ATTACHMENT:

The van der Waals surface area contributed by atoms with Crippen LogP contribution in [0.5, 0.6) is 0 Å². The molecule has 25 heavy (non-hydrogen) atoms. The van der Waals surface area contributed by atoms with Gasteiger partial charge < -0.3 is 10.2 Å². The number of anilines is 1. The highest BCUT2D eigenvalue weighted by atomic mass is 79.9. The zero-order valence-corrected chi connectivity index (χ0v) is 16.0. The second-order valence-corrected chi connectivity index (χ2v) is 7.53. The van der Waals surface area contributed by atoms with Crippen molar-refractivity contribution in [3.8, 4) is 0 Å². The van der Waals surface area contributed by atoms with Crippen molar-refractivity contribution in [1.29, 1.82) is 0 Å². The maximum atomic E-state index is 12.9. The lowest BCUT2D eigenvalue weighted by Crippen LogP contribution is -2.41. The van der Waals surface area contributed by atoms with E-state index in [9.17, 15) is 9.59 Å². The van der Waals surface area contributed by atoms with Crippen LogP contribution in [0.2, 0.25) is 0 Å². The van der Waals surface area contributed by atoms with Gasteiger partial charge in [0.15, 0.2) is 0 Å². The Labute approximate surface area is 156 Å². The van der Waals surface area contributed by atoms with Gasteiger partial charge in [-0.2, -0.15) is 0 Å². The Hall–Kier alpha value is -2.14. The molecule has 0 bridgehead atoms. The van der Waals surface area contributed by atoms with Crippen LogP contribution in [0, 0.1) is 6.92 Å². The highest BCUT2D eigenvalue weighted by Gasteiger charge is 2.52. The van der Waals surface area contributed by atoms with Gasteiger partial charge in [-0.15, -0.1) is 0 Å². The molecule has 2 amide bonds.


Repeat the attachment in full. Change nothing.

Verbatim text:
The van der Waals surface area contributed by atoms with Crippen LogP contribution in [0.5, 0.6) is 0 Å². The molecule has 25 heavy (non-hydrogen) atoms. The van der Waals surface area contributed by atoms with Gasteiger partial charge < -0.3 is 10.2 Å². The number of anilines is 1. The highest BCUT2D eigenvalue weighted by atomic mass is 79.9. The zero-order valence-corrected chi connectivity index (χ0v) is 16.0. The second-order valence-corrected chi connectivity index (χ2v) is 7.53. The van der Waals surface area contributed by atoms with Crippen molar-refractivity contribution in [3.8, 4) is 0 Å². The van der Waals surface area contributed by atoms with Crippen molar-refractivity contribution in [1.29, 1.82) is 0 Å². The maximum atomic E-state index is 12.9. The lowest BCUT2D eigenvalue weighted by Crippen LogP contribution is -2.41. The van der Waals surface area contributed by atoms with E-state index in [9.17, 15) is 9.59 Å². The van der Waals surface area contributed by atoms with Crippen LogP contribution in [0.2, 0.25) is 0 Å². The van der Waals surface area contributed by atoms with Gasteiger partial charge in [0.15, 0.2) is 0 Å². The Labute approximate surface area is 156 Å². The van der Waals surface area contributed by atoms with Gasteiger partial charge in [-0.2, -0.15) is 0 Å². The Hall–Kier alpha value is -2.14. The molecule has 0 bridgehead atoms. The van der Waals surface area contributed by atoms with Crippen LogP contribution in [0, 0.1) is 6.92 Å². The highest BCUT2D eigenvalue weighted by Gasteiger charge is 2.52. The van der Waals surface area contributed by atoms with Gasteiger partial charge in [-0.15, -0.1) is 0 Å². The molecule has 2 amide bonds.